Study shows 23 percent of Oregon children live in poverty

, Posted: Wed, March 26 2014 at 2:26 PM, Updated: Wed, March 26 2014 at 2:29 PM

Study shows 23 percent of Oregon children live in poverty

Portland, Ore. -- According to the 2014 Progress Report from Children First for Oregon about 23 percent of Oregon children live at or below the poverty level.

This rate is a decline from last year's 23.6 percent poverty rate in Oregon but is still above the national average of 22.6 percent according to the report, which put the poverty level at $23,050 for a family of four.

The 2014 Progress Report shows that despite signs of economic recovery, Oregon is in the bottom half of all states for child poverty, with nearly one in four Oregon children growing up poor.

Some of their key findings include the following statistics:

·      About 54,000 Oregon children lack health insurance coverage, ranking the state 30th in the country for the percent of children with health insurance.

·      Since the 2009 state passage of the Healthy Kids insurance program, Oregon has had the country's second-highest reduction in the rate of children who lack health insurance. The figure has been almost halved from 12.1 percent to 6.4 percent. 

·       More children enter foster care in Oregon than in nearly any other state -- 1.5 percent in Oregon compared to 0.9 percent nationally -- and more of those children stay in foster care until they turn 18.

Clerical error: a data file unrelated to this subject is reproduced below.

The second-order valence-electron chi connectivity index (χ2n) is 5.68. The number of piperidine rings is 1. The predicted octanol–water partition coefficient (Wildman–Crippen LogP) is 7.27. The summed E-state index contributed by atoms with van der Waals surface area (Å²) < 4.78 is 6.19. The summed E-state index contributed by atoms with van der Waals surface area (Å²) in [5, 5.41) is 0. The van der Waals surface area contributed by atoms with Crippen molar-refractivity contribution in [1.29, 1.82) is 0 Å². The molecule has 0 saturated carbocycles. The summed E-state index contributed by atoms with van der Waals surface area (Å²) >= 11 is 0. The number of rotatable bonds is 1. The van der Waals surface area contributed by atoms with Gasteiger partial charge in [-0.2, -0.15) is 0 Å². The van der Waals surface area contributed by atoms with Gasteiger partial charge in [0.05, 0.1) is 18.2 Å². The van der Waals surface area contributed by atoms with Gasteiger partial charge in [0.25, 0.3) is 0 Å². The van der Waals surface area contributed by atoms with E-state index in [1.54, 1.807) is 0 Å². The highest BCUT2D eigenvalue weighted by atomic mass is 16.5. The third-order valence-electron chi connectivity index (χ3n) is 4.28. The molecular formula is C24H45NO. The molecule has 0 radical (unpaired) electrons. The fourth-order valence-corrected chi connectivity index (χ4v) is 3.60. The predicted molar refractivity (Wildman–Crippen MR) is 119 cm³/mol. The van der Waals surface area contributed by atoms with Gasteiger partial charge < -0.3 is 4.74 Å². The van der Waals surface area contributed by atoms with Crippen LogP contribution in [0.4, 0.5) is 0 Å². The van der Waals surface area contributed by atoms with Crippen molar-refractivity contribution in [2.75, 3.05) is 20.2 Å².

·       Only 8 percent of children who age out of foster care earn a college degree, compared to 41 percent of their peers.

·       About 19.2 percent of requests for domestic violence services and shelter are unmet in the state, compared to 14 percent nationally.

·      The cost of child care for an infant in Oregon averages about 18 percent of the median family income, and as much as 61 percent in single-parent households. The cost of child care is about $5,000 more than average annual tuition at Oregon's public universities.

·      Lawmakers in 2013 added $7 million in funding for Employment-Related Day Care, which helps low-income working families with child care costs. Enrollment caps, however, mean the program helps less than a third of the state's low-income families with children.  

·      Median family income in 2012 inflation-adjusted dollars was $59,476 in Oregon, below the $62,527 nationally.

Children First for Oregon is a child advocacy nonprofit in Portland.

View the full study here: http://bit.ly/1dwaAZS

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